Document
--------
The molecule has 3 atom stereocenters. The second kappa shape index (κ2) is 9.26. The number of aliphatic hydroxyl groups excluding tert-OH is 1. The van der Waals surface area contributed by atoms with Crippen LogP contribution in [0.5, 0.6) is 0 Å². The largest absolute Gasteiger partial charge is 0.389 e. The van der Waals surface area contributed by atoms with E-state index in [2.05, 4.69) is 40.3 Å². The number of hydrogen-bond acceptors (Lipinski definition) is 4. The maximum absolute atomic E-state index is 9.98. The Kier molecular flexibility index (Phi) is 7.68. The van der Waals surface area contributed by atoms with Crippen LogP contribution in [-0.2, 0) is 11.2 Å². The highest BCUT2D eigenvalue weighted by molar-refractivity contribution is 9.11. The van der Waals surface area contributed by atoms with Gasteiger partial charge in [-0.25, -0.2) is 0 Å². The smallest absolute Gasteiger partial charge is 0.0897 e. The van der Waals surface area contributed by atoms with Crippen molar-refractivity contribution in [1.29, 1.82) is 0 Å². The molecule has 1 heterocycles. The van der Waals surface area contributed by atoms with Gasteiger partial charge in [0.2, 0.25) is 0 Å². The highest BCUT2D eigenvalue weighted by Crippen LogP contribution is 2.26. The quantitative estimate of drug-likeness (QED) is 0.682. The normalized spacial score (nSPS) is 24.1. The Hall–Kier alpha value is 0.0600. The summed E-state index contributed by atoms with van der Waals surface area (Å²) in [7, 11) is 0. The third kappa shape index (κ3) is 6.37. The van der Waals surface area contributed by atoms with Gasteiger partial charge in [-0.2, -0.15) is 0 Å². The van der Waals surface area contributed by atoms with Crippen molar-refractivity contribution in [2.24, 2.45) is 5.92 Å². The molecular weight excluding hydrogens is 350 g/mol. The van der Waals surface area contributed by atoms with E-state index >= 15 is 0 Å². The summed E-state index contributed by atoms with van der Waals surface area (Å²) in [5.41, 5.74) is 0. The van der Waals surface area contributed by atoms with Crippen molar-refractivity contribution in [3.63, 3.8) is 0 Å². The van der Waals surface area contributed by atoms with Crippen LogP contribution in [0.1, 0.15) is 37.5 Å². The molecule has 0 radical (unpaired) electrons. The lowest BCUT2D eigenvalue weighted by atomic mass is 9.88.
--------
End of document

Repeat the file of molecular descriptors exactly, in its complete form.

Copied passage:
The molecule has 3 atom stereocenters. The second kappa shape index (κ2) is 9.26. The number of aliphatic hydroxyl groups excluding tert-OH is 1. The van der Waals surface area contributed by atoms with Crippen LogP contribution in [0.5, 0.6) is 0 Å². The largest absolute Gasteiger partial charge is 0.389 e. The van der Waals surface area contributed by atoms with E-state index in [2.05, 4.69) is 40.3 Å². The number of hydrogen-bond acceptors (Lipinski definition) is 4. The maximum absolute atomic E-state index is 9.98. The Kier molecular flexibility index (Phi) is 7.68. The van der Waals surface area contributed by atoms with Crippen LogP contribution in [-0.2, 0) is 11.2 Å². The highest BCUT2D eigenvalue weighted by molar-refractivity contribution is 9.11. The van der Waals surface area contributed by atoms with Gasteiger partial charge in [-0.25, -0.2) is 0 Å². The smallest absolute Gasteiger partial charge is 0.0897 e. The van der Waals surface area contributed by atoms with Crippen molar-refractivity contribution in [1.29, 1.82) is 0 Å². The molecule has 1 heterocycles. The van der Waals surface area contributed by atoms with Gasteiger partial charge in [0.2, 0.25) is 0 Å². The highest BCUT2D eigenvalue weighted by Crippen LogP contribution is 2.26. The quantitative estimate of drug-likeness (QED) is 0.682. The normalized spacial score (nSPS) is 24.1. The Hall–Kier alpha value is 0.0600. The summed E-state index contributed by atoms with van der Waals surface area (Å²) in [7, 11) is 0. The third kappa shape index (κ3) is 6.37. The van der Waals surface area contributed by atoms with Gasteiger partial charge in [-0.2, -0.15) is 0 Å². The van der Waals surface area contributed by atoms with Crippen molar-refractivity contribution in [2.24, 2.45) is 5.92 Å². The molecular weight excluding hydrogens is 350 g/mol. The van der Waals surface area contributed by atoms with E-state index >= 15 is 0 Å². The summed E-state index contributed by atoms with van der Waals surface area (Å²) in [5.41, 5.74) is 0. The van der Waals surface area contributed by atoms with Crippen molar-refractivity contribution in [3.63, 3.8) is 0 Å². The van der Waals surface area contributed by atoms with Crippen LogP contribution in [0.1, 0.15) is 37.5 Å². The molecule has 0 radical (unpaired) electrons. The lowest BCUT2D eigenvalue weighted by atomic mass is 9.88.